grade (Simel). The point at which the balance tips may depend on the
characteristics of a school's students, staff, and community.
WHAT PROBLEMS ARE ENCOUNTERED WITH LOOPING?
can amplify the negative as well as the positive aspects of relationships. The
greatest concern of parents is that their child might spend two years with an
ineffective teacher. Time can also exacerbate problems with student-teacher
personality clashes, unreasonably demanding parents, problematic mixtures of
students, and specific weaknesses of a generally good teacher.
Simel reports that joining a looping class is hard on newcomers, and that
introducing five or more new students in the second year can be disruptive
enough to reduce the benefits of looping for the original students. Some
students and teachers also experience emotional difficulty leaving their classes
at the end of a loop.
Looping's longer time-frame increases motivation to resolve problems that
might have been ridden out for one year. Seventy percent of Lincoln teachers,
who loop for three years, said they made a greater effort to build relationships
with parents and that parents were more open (George and others). Difficult
students--and parents--may shape up when they face a second year of consistent
It is crucial to create procedures to resolve resistant problems. Grant and
others recommend automatically reviewing all student placements at the end of
each school year, as well as allowing teachers and parents to request midyear
Teaming can resolve or reduce many problems. Teachers with different teaching
styles and personalities may connect better with particular students or parents;
teachers with varied strengths can balance each other's weaker areas (Grant and
others). Teaming teachers strong in complementary content areas is particularly
common above the elementary level.
Simel advises against involving new teachers in looping until they are secure
in teaching one grade level. Attleboro administrators try to match new or weaker
teachers with stronger ones from whom they can learn, and school officials
regularly evaluate and reassign team members (Grant and others).
WHAT ARE SOME TIPS FOR IMPLEMENTATION?
Looping is easier
and less expensive to implement than most education reforms, but extra resources
are still needed to ensure success (Simel). Some staff development is desirable,
and it may be essential if grade levels involved have specific curriculum
requirements. When Attleboro mandated looping, it encountered resistance from
middle-school teachers who had taught classes with specialized content for many
years. The district provided summer workshops in new content areas and in
team-building to ease the transition (Grant and others). Simel suggests
providing looping teachers with extra materials and planning time.
Special care should be taken with class composition. Grant and others warn
against the temptation to overload looping classes with special-needs students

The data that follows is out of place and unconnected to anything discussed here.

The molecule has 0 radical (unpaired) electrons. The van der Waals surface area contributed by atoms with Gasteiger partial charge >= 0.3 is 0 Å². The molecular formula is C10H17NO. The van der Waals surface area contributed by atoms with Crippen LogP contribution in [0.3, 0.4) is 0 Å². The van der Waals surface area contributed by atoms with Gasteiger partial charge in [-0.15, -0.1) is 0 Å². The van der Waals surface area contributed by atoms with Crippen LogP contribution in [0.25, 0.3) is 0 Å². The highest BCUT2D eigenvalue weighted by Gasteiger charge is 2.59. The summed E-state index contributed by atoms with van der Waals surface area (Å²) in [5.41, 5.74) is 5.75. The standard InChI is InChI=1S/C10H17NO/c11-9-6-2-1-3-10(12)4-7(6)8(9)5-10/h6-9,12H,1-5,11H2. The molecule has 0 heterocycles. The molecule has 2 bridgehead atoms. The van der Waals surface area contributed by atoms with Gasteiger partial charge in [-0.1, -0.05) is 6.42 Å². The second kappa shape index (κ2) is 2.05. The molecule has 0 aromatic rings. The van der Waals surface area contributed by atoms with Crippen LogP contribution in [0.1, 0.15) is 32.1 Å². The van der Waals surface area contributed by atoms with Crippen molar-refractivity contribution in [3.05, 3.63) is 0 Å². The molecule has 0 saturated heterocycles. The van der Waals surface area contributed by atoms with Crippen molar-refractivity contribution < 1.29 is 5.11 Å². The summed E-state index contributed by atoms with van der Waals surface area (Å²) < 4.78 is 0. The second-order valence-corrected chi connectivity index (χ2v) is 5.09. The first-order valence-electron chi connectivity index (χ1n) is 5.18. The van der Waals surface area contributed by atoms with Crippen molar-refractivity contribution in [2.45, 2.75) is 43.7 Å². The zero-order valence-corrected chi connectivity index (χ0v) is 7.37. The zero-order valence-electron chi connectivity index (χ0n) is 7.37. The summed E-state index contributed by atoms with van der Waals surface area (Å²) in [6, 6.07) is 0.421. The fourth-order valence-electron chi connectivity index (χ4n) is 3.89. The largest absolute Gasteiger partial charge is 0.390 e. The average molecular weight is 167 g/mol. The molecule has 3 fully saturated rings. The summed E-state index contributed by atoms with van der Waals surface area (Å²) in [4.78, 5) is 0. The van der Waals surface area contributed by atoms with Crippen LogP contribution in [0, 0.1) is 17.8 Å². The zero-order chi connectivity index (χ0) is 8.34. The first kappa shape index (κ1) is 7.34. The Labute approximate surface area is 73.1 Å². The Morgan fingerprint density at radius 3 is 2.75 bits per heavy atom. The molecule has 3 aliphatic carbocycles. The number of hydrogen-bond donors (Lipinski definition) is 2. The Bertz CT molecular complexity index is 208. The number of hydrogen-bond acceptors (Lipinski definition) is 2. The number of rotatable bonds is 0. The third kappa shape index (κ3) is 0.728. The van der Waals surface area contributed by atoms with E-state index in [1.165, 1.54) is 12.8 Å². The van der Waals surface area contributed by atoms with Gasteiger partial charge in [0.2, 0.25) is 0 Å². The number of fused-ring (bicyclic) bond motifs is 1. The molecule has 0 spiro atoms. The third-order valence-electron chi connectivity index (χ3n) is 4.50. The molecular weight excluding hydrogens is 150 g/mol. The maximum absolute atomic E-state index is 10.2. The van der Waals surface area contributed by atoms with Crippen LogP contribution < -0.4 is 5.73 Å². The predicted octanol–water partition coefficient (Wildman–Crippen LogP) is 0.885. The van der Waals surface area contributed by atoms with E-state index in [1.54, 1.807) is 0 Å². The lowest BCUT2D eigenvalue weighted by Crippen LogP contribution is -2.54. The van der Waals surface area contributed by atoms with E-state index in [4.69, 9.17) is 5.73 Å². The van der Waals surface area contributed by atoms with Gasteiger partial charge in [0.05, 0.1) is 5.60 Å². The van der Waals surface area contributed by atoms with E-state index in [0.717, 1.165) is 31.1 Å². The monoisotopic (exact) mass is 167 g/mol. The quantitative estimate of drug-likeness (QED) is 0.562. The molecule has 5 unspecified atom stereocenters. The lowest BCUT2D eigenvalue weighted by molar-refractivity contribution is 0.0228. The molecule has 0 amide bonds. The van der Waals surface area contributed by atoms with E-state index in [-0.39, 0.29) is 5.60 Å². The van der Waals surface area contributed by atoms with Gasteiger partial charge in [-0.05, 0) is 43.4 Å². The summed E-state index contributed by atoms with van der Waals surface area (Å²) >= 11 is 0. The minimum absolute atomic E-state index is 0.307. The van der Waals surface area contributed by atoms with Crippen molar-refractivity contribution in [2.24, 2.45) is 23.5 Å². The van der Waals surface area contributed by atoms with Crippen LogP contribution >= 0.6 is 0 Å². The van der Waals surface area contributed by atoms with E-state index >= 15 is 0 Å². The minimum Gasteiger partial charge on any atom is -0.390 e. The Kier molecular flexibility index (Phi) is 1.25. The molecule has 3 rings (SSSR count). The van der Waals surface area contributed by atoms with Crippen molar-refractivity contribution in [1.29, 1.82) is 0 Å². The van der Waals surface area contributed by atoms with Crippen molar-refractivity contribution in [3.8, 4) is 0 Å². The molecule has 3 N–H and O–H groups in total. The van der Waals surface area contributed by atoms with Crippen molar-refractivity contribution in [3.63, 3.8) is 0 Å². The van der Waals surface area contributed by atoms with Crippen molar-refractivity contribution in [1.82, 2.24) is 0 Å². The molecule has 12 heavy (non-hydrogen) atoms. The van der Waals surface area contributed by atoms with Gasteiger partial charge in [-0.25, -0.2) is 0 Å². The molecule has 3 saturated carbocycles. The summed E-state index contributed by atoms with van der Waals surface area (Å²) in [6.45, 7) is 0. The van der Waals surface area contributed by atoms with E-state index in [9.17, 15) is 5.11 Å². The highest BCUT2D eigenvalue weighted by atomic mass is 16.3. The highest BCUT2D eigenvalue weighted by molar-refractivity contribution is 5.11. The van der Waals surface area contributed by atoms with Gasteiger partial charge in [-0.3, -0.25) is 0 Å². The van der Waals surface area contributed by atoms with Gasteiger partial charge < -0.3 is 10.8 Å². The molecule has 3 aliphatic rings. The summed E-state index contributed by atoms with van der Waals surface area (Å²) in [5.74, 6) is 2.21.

who might benefit from the supportive atmosphere. Looping classes should have no
more than their fair share of such students.
Parents should be informed in advance and ideally offered a choice among
looping, standard, and perhaps multiage configurations. Attleboro encourages
parents to "shop" among looping teams for the best match for their child at the
start of each two-year cycle, and the district tries to accommodate requests
Teachers also deserve choice. While acknowledging Attleboro's success,
Forsten and others advise against mandating looping. Successful pilot programs
begun by enthusiastic volunteers typically stimulate interest among other
teachers and parents in subsequent years, but some teachers may still prefer not
Providing several options on an ongoing basis does create greater
administrative complexity (Forsten and others). However, if it results in
improved learning and happier students, parents, and teachers, it is worth the
Burke, Daniel L. Looping: Adding Time,
Strengthening Relationships. Champaign, Illinois: ERIC Clearinghouse on
Elementary and Early Childhood Education, December 1997. 2 pages. ED 414 098.
Forsten, Char, and others. Looping Q & A: 72 Practical Answers to Your
Most Pressing Questions. Peterborough, New Hampshire: Crystal Springs Books,
1997. 129 pages. ED 411 086.
George, Paul S., and others. "Lincoln Middle School: A Case Study in
Long-term Relationships" (8-page excerpt). Columbus, Ohio: National Middle
School Association, 1987. Reprinted in The Multiage Handbook by Jim Grant and
others. Peterborough, New Hampshire: Crystal Springs Books, 1996. 287 pages. ED
Grant, Jim, and others. The Looping Handbook: Teachers and Students
Progressing Together. Peterborough, New Hampshire: Crystal Springs Books, 1996.
160 pages. ED 399 083.
Hanson, Barbara J. "Getting to Know You--Multiyear Teaching." Educational
Leadership 53, 3 (November 1995): 42-43. EJ 514 699.
Jacobson, Linda. "'Looping' Catches On as a Way To Build Strong Ties."
Education Week (October 15, 1997): 1, 16, 19.
Lincoln, Robert D. "Looping in the Middle Grades." Principal 78, 1 (September
Rappa, Joseph B. Presentation to the National Education Commission on Time
and Learning, Cambridge, Massachusetts, September 24, 1993. 3 pages.
Simel, Dana. "Education for 'Bildung': Teacher Attitudes Toward Looping."
International Journal of Educational Reform 7, 4 (October 1998): 330-37.
Steiny, Julia. "A Class Act: 6 Extra Weeks of Learning." Providence Journal
(October 5, 1997): H1-H2.